Here I sit early evening the day before Father‚Äôs Day. Usually, by now, I have finished whatever is it that moved me to write a Father‚Äôs Day article for anyone who wanted to read it. Usually, by now, I have had some sort of epiphany and words begin to flow around some central theme. Not this year. Here I sit, early evening, less than six hours to Father‚Äôs Day, nada.
Then he showed up. My attorney friend, a good man, divorced many years. One daughter in Florida and a son in San Diego, both young adults, she is married and my attorney friend is now a grandfather at the ripe old age of just turned 60. ¬†There was a bitter divorce. He never remarried and was allowed very little time with his children when they were growing up. His now adult son helps run the family businesses, lives in San Diego, is well grounded and sees his father every day. My attorney friend‚Äôs, daughter‚Äôs family, and he go back and forth – not arguing, but traveling from one coast to the other. All seems well. I have no idea what they all do on Father‚Äôs Day.
It is now 7:38 p.m. Over an hour has passed since I began my muse. One of my board members just texted an objection to a well written article just posted on our website, ‚ÄúPatriarchy and Lesbian Feminist Scholars.‚ÄĚ It occurred to me that we all had or have them, fathers that is, even lesbian feminist scholars and those named in the article that clearly have no use for men, perhaps not even their own fathers that gave them life. I wonder if such people who hate men had a horrific father or no father at all, whichever is badly sad, this year, every year, even this minute now.
In the past hour or so too, my son, daughter-in-law, two grandsons traveling in their Jeep and mother-mine worked out the scheme for tomorrow telephoning and texting back and forth. Denny‚Äôs, Yippee, Grandslams delivered. My mother is just under 90 as in years old. Son just under 40, daughter-in-law younger and not saying, grandson One just under six, with grandson Two pulling up the rear diapers and all. Me, well, I am in there somewhere wondering how it all happened and whether I will make 70. Mom cannot travel anymore, can barely walk, loves the grand-kids and tolerates the rest of us, hence the Grandslams delivered. We‚Äôll leave her at the house after Denny eggs, bacon, pancakes, and hash brown potatoes crisp not burnt with an extra side for me please, after all, it‚Äôs Father‚Äôs Day. Then we will celebrate all of Us at the park flying kites!
It is important, the thank you part, the sharing. It is important to thank all those Dads, the hundreds I know and thousands I will never meet, for nothing more than being who they are with a side of hash browns not burnt but crisp and thoughts of them flying kites with families at the park.
Next door, through the adjoining wall to my office, is another nonprofit organization of which I am a founding member. It helps Veterans. Today they had their once a month legal clinic. Nineteen Veterans helped. How many were fathers I do not know. Some were for sure. Some were divorced. Some have not seen their children in years. One or more after several tours in war zones seriously injured only after coming home to find his children gone, taken by a court, given to the mother, without so much as a thank you for his service. The clock just ticked past 8 p.m., what to write‚Ä¶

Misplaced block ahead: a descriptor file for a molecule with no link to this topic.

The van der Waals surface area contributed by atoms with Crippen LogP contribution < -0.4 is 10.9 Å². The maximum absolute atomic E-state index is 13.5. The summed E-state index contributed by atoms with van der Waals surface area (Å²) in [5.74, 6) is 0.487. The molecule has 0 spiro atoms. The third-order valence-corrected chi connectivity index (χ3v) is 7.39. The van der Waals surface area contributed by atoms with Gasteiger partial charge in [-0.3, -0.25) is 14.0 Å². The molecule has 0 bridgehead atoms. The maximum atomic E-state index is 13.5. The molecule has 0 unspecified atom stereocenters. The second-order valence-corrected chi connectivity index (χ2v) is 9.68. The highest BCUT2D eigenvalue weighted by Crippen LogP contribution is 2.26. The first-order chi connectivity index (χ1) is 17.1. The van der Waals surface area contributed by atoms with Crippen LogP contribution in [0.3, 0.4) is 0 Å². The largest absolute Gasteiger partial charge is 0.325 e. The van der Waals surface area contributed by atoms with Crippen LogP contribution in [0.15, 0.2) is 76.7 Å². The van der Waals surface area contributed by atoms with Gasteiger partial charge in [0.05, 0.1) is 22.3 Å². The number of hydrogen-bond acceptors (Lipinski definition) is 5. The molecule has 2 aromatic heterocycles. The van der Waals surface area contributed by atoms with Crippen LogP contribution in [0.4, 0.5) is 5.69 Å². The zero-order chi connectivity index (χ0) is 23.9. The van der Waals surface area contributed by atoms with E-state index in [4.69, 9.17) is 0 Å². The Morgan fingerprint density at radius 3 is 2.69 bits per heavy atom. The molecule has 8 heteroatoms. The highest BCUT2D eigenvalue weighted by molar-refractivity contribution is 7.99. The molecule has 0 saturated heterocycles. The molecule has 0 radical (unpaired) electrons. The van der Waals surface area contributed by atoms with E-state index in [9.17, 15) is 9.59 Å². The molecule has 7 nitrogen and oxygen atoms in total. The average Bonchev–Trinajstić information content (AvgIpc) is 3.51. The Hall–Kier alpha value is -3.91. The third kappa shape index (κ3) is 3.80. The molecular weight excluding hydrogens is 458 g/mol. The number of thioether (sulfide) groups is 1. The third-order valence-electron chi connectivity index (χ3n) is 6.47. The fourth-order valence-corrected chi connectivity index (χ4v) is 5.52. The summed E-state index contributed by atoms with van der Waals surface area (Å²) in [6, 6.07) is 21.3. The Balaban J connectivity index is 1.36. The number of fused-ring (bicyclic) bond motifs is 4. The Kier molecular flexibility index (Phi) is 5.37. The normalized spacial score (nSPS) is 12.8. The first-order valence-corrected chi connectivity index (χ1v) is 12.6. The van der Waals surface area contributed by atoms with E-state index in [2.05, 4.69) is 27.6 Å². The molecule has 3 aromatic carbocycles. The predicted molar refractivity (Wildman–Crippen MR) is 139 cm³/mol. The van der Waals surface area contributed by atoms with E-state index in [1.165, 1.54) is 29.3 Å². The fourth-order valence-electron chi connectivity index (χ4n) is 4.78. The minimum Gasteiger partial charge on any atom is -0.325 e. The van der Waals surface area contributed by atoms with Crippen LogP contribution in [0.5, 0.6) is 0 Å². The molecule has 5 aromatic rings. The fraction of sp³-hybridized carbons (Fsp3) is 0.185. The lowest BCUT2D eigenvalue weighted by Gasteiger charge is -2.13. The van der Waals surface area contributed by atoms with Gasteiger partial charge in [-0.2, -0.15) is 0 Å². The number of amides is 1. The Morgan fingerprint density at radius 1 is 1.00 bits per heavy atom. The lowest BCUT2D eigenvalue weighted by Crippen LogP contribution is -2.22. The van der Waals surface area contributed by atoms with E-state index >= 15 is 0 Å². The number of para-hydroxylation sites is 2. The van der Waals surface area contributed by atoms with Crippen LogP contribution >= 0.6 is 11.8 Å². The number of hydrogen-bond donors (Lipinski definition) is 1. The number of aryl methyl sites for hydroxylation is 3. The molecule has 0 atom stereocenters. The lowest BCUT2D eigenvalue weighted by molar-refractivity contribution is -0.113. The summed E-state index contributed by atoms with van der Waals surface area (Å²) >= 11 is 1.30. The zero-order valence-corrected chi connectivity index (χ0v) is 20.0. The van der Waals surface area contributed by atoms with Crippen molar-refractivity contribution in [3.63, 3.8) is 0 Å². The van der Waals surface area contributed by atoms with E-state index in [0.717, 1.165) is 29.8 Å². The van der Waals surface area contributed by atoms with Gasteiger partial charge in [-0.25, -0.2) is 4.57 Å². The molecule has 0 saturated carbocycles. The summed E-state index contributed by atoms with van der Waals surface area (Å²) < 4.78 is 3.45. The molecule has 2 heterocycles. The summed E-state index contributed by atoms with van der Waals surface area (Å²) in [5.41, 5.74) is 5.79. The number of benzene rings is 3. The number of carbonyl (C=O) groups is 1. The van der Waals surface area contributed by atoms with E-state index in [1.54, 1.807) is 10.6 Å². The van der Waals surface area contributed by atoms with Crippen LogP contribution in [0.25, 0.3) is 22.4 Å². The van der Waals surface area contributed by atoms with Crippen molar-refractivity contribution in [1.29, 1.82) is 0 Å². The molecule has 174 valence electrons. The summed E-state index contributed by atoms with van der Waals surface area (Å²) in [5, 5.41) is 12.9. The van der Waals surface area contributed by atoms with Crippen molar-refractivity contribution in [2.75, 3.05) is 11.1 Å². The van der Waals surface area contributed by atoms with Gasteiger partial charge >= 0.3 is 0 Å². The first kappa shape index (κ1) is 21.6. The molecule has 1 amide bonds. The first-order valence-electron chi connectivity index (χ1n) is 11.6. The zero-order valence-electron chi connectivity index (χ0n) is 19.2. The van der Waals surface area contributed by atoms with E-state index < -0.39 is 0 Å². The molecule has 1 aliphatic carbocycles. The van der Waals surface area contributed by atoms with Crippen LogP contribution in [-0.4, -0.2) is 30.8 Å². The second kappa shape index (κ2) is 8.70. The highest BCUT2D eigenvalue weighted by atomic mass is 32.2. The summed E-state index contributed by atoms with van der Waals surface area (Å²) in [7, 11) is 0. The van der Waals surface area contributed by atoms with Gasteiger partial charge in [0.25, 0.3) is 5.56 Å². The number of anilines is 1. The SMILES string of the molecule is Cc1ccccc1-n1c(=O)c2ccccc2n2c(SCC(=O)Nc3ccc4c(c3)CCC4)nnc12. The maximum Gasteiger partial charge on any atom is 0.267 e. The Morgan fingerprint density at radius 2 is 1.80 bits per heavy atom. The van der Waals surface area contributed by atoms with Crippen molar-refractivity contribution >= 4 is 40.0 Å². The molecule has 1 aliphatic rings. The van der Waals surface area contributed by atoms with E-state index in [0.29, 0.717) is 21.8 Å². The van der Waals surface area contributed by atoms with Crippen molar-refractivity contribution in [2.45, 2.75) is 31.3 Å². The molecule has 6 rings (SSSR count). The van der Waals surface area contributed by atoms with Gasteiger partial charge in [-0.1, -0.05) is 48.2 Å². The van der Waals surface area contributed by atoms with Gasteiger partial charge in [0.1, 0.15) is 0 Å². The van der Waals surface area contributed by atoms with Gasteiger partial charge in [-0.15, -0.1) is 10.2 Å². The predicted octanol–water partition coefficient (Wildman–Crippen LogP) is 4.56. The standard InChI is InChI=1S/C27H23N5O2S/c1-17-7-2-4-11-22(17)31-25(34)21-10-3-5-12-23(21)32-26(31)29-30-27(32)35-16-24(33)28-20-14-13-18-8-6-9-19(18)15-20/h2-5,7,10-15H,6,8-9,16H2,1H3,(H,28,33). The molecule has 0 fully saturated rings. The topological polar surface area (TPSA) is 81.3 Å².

The marriage survived 20 years in the Army and so did my son‚Äôs career. He‚Äôs a 100% disabled, doing well chasing down a college degree, and the best father any child could ever have. My daughter-in-law steadfastly refused to abandon my son, even after torturous returns from combat. She occupied herself with chasing down a Master‚Äôs degree, which she put to good use with a good company working with good friends. She‚Äôs a best mother. It will be good to see her fly a kite along with my grandson almost ready to turn six-years-old laugh, jump, and run. I never see him just walk. He is always in motion, sometimes with lower lip protruding but mostly with smile, happy, secure, loving, for he has the best two parents in his world along with an equally happy little brother. They are family and think Granddad is Ok too.
All were invited to our neighbors annual Father‚Äôs Day backyard barbecue bash with pork ribs, baked beans, corn-on-the-cob, garden fresh vegetables from another neighbors house, and the to-die-for green beans I make with bacon, garlic, onions, and a spice or two, along with several Dads and a beer or three. It will be hot. Several families in and out all afternoon with lots of kids every year a bit bigger, older, bolder, growing to adults sooner than anyone knows. My son, a best father, retired from the Army before he turned 40, can‚Äôt go. Three tours of duty in war zones, loud noises, crowds, and an anxiety disorder don‚Äôt mix. My neighbor Joe loves my son as he does me. Joe‚Äôs wife Jan too, but she really wants to hold the baby, so says husband Joe. Denny’s delivered in the morning every bit as¬†good.
Here I sit later in the evening just before Father‚Äôs Day. Usually, by now, I have finished, whatever is it that moved me to write whatever it is I wrote. There is so much to say. So many thanks to give so many fathers ‚Äď so many of whom are Veterans disabled by wars in faraway places or the war against them as father’s here at home. Tomorrow is another Father‚Äôs Day to remember in all the ways we are blessed. It‚Äôs late. Good night. You are in my thoughts thanking you for being the father you are or the one you always wanted to be…